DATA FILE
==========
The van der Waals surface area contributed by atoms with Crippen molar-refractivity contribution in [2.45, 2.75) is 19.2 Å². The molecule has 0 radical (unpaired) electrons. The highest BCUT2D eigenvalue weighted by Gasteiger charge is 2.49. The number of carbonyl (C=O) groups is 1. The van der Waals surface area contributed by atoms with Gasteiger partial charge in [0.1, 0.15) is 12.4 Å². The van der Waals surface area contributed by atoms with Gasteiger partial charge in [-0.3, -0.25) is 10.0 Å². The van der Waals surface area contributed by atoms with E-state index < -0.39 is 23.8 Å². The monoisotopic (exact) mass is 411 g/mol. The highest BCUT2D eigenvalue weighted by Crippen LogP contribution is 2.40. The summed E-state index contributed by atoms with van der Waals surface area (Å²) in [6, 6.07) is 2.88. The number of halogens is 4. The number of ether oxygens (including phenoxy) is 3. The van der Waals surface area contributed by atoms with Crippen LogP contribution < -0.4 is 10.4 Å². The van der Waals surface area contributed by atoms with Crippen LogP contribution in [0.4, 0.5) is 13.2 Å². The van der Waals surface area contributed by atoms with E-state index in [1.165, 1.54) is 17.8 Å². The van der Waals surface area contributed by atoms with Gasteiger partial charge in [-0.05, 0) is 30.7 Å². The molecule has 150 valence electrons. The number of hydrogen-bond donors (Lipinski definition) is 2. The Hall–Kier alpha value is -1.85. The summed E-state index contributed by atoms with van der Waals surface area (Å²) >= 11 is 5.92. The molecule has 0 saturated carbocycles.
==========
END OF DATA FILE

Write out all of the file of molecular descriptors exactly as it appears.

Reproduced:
The van der Waals surface area contributed by atoms with Crippen molar-refractivity contribution in [2.45, 2.75) is 19.2 Å². The molecule has 0 radical (unpaired) electrons. The highest BCUT2D eigenvalue weighted by Gasteiger charge is 2.49. The number of carbonyl (C=O) groups is 1. The van der Waals surface area contributed by atoms with Gasteiger partial charge in [0.1, 0.15) is 12.4 Å². The van der Waals surface area contributed by atoms with Gasteiger partial charge in [-0.3, -0.25) is 10.0 Å². The van der Waals surface area contributed by atoms with E-state index < -0.39 is 23.8 Å². The monoisotopic (exact) mass is 411 g/mol. The highest BCUT2D eigenvalue weighted by Crippen LogP contribution is 2.40. The summed E-state index contributed by atoms with van der Waals surface area (Å²) in [6, 6.07) is 2.88. The number of halogens is 4. The number of ether oxygens (including phenoxy) is 3. The van der Waals surface area contributed by atoms with Crippen LogP contribution < -0.4 is 10.4 Å². The van der Waals surface area contributed by atoms with Crippen LogP contribution in [0.4, 0.5) is 13.2 Å². The van der Waals surface area contributed by atoms with E-state index in [1.165, 1.54) is 17.8 Å². The van der Waals surface area contributed by atoms with Gasteiger partial charge in [-0.05, 0) is 30.7 Å². The molecule has 150 valence electrons. The number of hydrogen-bond donors (Lipinski definition) is 2. The Hall–Kier alpha value is -1.85. The summed E-state index contributed by atoms with van der Waals surface area (Å²) >= 11 is 5.92. The molecule has 0 saturated carbocycles.